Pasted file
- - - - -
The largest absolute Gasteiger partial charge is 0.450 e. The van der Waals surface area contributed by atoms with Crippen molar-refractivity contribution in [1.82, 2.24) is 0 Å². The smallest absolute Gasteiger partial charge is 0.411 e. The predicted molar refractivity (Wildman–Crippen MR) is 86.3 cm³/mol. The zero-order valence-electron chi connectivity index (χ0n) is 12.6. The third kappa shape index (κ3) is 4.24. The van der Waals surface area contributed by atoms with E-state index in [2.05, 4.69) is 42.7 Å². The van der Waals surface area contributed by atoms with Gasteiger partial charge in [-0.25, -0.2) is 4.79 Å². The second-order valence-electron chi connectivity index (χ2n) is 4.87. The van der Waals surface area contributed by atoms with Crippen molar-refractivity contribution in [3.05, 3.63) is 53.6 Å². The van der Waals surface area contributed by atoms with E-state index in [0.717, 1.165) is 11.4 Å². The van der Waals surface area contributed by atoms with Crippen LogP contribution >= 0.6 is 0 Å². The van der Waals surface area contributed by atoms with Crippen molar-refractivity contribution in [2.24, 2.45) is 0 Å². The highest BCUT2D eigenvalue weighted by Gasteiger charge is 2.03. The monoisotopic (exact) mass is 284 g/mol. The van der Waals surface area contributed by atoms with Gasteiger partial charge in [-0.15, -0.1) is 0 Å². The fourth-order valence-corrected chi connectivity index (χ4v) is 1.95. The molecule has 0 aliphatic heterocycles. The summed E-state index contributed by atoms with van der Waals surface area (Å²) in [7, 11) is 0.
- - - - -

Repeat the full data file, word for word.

The largest absolute Gasteiger partial charge is 0.450 e. The van der Waals surface area contributed by atoms with Crippen molar-refractivity contribution in [1.82, 2.24) is 0 Å². The smallest absolute Gasteiger partial charge is 0.411 e. The predicted molar refractivity (Wildman–Crippen MR) is 86.3 cm³/mol. The zero-order valence-electron chi connectivity index (χ0n) is 12.6. The third kappa shape index (κ3) is 4.24. The van der Waals surface area contributed by atoms with E-state index in [2.05, 4.69) is 42.7 Å². The van der Waals surface area contributed by atoms with Gasteiger partial charge in [-0.25, -0.2) is 4.79 Å². The second-order valence-electron chi connectivity index (χ2n) is 4.87. The van der Waals surface area contributed by atoms with Crippen molar-refractivity contribution in [3.05, 3.63) is 53.6 Å². The van der Waals surface area contributed by atoms with E-state index in [0.717, 1.165) is 11.4 Å². The van der Waals surface area contributed by atoms with Crippen LogP contribution >= 0.6 is 0 Å². The van der Waals surface area contributed by atoms with Crippen molar-refractivity contribution in [2.24, 2.45) is 0 Å². The highest BCUT2D eigenvalue weighted by Gasteiger charge is 2.03. The monoisotopic (exact) mass is 284 g/mol. The van der Waals surface area contributed by atoms with Gasteiger partial charge in [-0.15, -0.1) is 0 Å². The fourth-order valence-corrected chi connectivity index (χ4v) is 1.95. The molecule has 0 aliphatic heterocycles. The summed E-state index contributed by atoms with van der Waals surface area (Å²) in [7, 11) is 0.